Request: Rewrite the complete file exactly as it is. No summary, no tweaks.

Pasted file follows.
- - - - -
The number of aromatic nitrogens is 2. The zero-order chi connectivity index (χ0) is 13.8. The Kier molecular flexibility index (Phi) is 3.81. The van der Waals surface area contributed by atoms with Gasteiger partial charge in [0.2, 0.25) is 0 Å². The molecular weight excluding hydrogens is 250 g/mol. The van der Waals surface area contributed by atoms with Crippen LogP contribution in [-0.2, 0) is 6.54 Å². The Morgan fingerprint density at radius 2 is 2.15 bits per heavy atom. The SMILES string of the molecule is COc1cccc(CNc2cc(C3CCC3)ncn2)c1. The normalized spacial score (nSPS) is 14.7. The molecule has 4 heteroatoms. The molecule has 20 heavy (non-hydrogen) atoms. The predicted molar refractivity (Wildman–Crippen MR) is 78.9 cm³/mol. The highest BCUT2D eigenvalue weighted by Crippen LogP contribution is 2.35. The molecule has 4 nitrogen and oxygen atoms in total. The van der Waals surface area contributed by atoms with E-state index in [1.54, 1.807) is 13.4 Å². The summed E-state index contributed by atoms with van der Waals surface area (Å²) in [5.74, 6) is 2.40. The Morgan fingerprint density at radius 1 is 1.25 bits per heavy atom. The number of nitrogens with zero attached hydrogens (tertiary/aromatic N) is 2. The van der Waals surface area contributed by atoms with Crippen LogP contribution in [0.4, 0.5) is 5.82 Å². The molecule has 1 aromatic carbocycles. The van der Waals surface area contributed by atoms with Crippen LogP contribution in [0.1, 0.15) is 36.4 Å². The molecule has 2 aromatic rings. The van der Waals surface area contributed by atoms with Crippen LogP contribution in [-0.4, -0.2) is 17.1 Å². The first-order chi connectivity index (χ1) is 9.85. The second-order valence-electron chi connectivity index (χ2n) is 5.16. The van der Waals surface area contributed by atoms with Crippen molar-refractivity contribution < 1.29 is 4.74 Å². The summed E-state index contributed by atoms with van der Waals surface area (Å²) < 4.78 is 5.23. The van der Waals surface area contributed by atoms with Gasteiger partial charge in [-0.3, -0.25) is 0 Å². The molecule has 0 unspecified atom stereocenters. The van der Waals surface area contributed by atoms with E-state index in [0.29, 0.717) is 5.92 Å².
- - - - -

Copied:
The number of aromatic nitrogens is 2. The zero-order chi connectivity index (χ0) is 13.8. The Kier molecular flexibility index (Phi) is 3.81. The van der Waals surface area contributed by atoms with Gasteiger partial charge in [0.2, 0.25) is 0 Å². The molecular weight excluding hydrogens is 250 g/mol. The van der Waals surface area contributed by atoms with Crippen LogP contribution in [-0.2, 0) is 6.54 Å². The Morgan fingerprint density at radius 2 is 2.15 bits per heavy atom. The SMILES string of the molecule is COc1cccc(CNc2cc(C3CCC3)ncn2)c1. The normalized spacial score (nSPS) is 14.7. The molecule has 4 heteroatoms. The molecule has 20 heavy (non-hydrogen) atoms. The predicted molar refractivity (Wildman–Crippen MR) is 78.9 cm³/mol. The highest BCUT2D eigenvalue weighted by Crippen LogP contribution is 2.35. The molecule has 4 nitrogen and oxygen atoms in total. The van der Waals surface area contributed by atoms with E-state index in [1.54, 1.807) is 13.4 Å². The summed E-state index contributed by atoms with van der Waals surface area (Å²) in [5.74, 6) is 2.40. The Morgan fingerprint density at radius 1 is 1.25 bits per heavy atom. The number of nitrogens with zero attached hydrogens (tertiary/aromatic N) is 2. The van der Waals surface area contributed by atoms with Crippen LogP contribution in [0.4, 0.5) is 5.82 Å². The molecule has 1 aromatic carbocycles. The van der Waals surface area contributed by atoms with Crippen LogP contribution in [0.1, 0.15) is 36.4 Å². The molecule has 2 aromatic rings. The van der Waals surface area contributed by atoms with Crippen LogP contribution in [-0.4, -0.2) is 17.1 Å². The first-order chi connectivity index (χ1) is 9.85. The second-order valence-electron chi connectivity index (χ2n) is 5.16. The van der Waals surface area contributed by atoms with Crippen molar-refractivity contribution < 1.29 is 4.74 Å². The summed E-state index contributed by atoms with van der Waals surface area (Å²) < 4.78 is 5.23. The van der Waals surface area contributed by atoms with Gasteiger partial charge in [-0.3, -0.25) is 0 Å². The molecule has 0 unspecified atom stereocenters. The van der Waals surface area contributed by atoms with E-state index in [0.29, 0.717) is 5.92 Å².